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Will Workers' Comp Bar Me From SSD Benefits?

Were you injured on the job, or are you suffering from an occupational disease? If so, then the first place you probably looked for compensation was your employer’s workers’ compensation insurance and rightfully so. Now, you’re disabled to the extent that you are unable to work and you’re thinking, “Maybe I should see if I qualify for Social Security disability benefits. After all, I have paid into the system for years.”

If you’re already receiving workers’ compensation benefits, will that automatically disqualify you from receiving Social Security disability benefits? If you are receiving disability benefits from a private source, such as from a private pension or insurance – those will not affect your ability to receive Social Security disability benefits.

“But what about workers’ compensation?” If you are receiving workers’ comp benefits or other public disability benefits, either one may reduce the amount of Social Security disability benefits you are entitled to receive. The key word here is “reduce.”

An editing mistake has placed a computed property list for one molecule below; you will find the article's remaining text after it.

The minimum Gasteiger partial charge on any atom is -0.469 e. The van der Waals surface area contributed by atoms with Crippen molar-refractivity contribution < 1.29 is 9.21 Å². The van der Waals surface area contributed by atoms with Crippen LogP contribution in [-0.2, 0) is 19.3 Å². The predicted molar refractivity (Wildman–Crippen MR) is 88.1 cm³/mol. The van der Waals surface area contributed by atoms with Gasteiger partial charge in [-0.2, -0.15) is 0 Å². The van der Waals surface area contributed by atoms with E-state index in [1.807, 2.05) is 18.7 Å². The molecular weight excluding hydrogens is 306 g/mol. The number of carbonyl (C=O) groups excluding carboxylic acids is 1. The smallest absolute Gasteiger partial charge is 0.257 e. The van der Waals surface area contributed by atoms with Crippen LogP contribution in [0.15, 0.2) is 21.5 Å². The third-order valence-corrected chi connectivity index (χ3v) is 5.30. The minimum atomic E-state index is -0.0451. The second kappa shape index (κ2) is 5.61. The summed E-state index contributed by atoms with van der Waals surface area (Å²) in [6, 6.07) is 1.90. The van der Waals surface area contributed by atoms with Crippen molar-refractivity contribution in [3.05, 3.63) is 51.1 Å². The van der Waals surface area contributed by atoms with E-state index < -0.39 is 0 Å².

Facts about workers’ compensation benefits:

  • Workers’ comp benefits are specifically paid to workers who suffered a work-related injury or illness. They do not apply to people who were injured while “off the clock.”
  • Workers’ comp benefits can be paid by insurance companies for employers, or by state and federal workers’ compensation agencies.
  • The workers’ comp system is a no-fault system, meaning a worker is still entitled to benefits, even if he or she was partially or entirely at-fault for their injuries, with limited exceptions which are noted below.
  • Workers can be denied benefits if they were under the influence of alcohol or drugs, or trying to hurt themselves or someone else during the accident.

According to the Social Security Administration (SSA), “If you receive workers’ compensation or other public disability benefits, AND Social Security disability benefits, the total amount of these benefits can’t exceed 80 percent of your average current earnings before you become disabled.”

Essentially, if the total amount of benefits you receive between workers’ comp and SSD benefits exceeds 80 percent of your average earnings, the excess dollars would be deducted from your Social Security benefit. So, while workers’ comp benefits certainly do not bar you from receiving disability benefits, they can reduce them.

To file a claim for disability in Plano, contact The Zendeh Del Law Firm, PLLC.